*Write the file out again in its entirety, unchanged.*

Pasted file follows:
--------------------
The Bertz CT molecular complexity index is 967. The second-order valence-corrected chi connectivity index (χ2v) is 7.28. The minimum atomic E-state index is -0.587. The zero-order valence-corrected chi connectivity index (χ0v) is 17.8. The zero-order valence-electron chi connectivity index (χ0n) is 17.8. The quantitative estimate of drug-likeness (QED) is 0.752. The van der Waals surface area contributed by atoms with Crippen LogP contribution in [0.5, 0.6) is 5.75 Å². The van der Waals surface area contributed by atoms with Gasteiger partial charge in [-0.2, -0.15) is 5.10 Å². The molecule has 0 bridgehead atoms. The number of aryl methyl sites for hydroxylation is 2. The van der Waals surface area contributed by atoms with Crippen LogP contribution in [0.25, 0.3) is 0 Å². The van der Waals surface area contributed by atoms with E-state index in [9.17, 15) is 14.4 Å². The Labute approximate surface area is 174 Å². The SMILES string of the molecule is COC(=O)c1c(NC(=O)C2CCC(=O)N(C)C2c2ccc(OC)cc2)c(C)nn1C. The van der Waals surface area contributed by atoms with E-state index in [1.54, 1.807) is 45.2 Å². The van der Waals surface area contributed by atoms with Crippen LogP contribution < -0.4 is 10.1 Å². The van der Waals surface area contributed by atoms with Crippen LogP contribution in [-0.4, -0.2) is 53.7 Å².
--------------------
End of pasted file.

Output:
The Bertz CT molecular complexity index is 967. The second-order valence-corrected chi connectivity index (χ2v) is 7.28. The minimum atomic E-state index is -0.587. The zero-order valence-corrected chi connectivity index (χ0v) is 17.8. The zero-order valence-electron chi connectivity index (χ0n) is 17.8. The quantitative estimate of drug-likeness (QED) is 0.752. The van der Waals surface area contributed by atoms with Crippen LogP contribution in [0.5, 0.6) is 5.75 Å². The van der Waals surface area contributed by atoms with Gasteiger partial charge in [-0.2, -0.15) is 5.10 Å². The molecule has 0 bridgehead atoms. The number of aryl methyl sites for hydroxylation is 2. The van der Waals surface area contributed by atoms with Crippen LogP contribution in [0.25, 0.3) is 0 Å². The van der Waals surface area contributed by atoms with E-state index in [9.17, 15) is 14.4 Å². The Labute approximate surface area is 174 Å². The SMILES string of the molecule is COC(=O)c1c(NC(=O)C2CCC(=O)N(C)C2c2ccc(OC)cc2)c(C)nn1C. The van der Waals surface area contributed by atoms with E-state index in [1.54, 1.807) is 45.2 Å². The van der Waals surface area contributed by atoms with Crippen LogP contribution < -0.4 is 10.1 Å². The van der Waals surface area contributed by atoms with Crippen LogP contribution in [-0.4, -0.2) is 53.7 Å².